THE risk posed by surging house prices has now spread beyond London but intervening by raising interest rates remains a last resort, Bank of England deputy governor for financial stability Jon Cunliffe said yesterday.
Cunliffe stressed that although the central bank cannot control house prices it can try to prevent them exacerbating household debt levels.
“As house prices go up faster than the amount people earn, the only way people can buy is to take on mortgages at higher and higher rates compared to what they earn and then debt goes up and that leaves the economy quite vulnerable to shocks,” he told the BBC.
“What we must try and do is to stop that pressure on house prices leading to higher mortgages relative to what people are earning.”
He said raising rates would be an effective but “very blunt” way of tackling risks to financial stability from booming asset prices.
UK house prices are rising at their fastest rate in nine years – led by a 26 per cent increase in London – prompting speculation the Bank may need to raise rates to keep them in check.
But Cunliffe said rises were a last resort – echoing earlier comments by Governor Mark Carney – and that the Bank would prefer to use more targeted lending curbs first.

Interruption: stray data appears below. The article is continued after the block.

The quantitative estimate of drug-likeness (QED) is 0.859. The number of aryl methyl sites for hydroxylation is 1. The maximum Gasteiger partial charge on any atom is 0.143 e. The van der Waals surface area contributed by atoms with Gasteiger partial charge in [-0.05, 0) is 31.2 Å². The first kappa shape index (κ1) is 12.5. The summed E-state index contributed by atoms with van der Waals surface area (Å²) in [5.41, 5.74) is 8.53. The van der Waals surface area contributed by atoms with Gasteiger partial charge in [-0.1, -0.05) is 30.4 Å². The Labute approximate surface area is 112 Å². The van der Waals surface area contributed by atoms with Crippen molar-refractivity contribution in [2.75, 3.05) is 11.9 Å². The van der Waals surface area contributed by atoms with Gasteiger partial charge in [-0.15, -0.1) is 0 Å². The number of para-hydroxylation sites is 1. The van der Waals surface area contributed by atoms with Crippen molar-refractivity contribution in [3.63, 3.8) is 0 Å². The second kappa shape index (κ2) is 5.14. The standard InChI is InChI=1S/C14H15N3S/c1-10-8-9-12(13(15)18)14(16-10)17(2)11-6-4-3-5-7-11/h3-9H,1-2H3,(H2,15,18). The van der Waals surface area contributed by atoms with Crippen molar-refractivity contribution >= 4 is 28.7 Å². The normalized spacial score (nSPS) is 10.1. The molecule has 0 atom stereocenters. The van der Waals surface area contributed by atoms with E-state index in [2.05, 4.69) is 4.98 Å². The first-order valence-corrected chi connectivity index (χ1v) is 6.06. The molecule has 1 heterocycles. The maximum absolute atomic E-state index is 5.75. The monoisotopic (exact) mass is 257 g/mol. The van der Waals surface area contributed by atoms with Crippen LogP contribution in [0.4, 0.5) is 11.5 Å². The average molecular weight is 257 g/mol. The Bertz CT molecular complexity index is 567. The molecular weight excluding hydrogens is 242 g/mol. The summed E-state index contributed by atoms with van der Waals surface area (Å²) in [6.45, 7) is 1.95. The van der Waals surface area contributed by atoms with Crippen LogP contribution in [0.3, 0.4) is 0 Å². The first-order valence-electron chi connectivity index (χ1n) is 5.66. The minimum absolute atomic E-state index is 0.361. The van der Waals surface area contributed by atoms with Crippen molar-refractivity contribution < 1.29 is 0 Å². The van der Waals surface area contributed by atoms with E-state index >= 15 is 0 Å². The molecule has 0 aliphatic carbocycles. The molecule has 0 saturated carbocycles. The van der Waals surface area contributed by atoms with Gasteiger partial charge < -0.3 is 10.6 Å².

“Using interest rates to deal with financial stability risks can carry a high cost. So although it is an effective line of defence, it should be seen as one of the last lines of defence,” he said.
The Bank has previously said its decision to raise record-low borrowing costs will be driven by how much slack is in the economy – and in particular the jobs market – rather than the level of house prices.
Most economists expect the Bank to raise rates later this year or early in 2015, as the economy is forecast to grow quickly and wages start to pick up.
l The European Central Bank yesterday left interest rates steady a month after cutting them to record lows. From next year, it said, it will publish minutes of its policy meetings and hold them every six weeks rather than every month.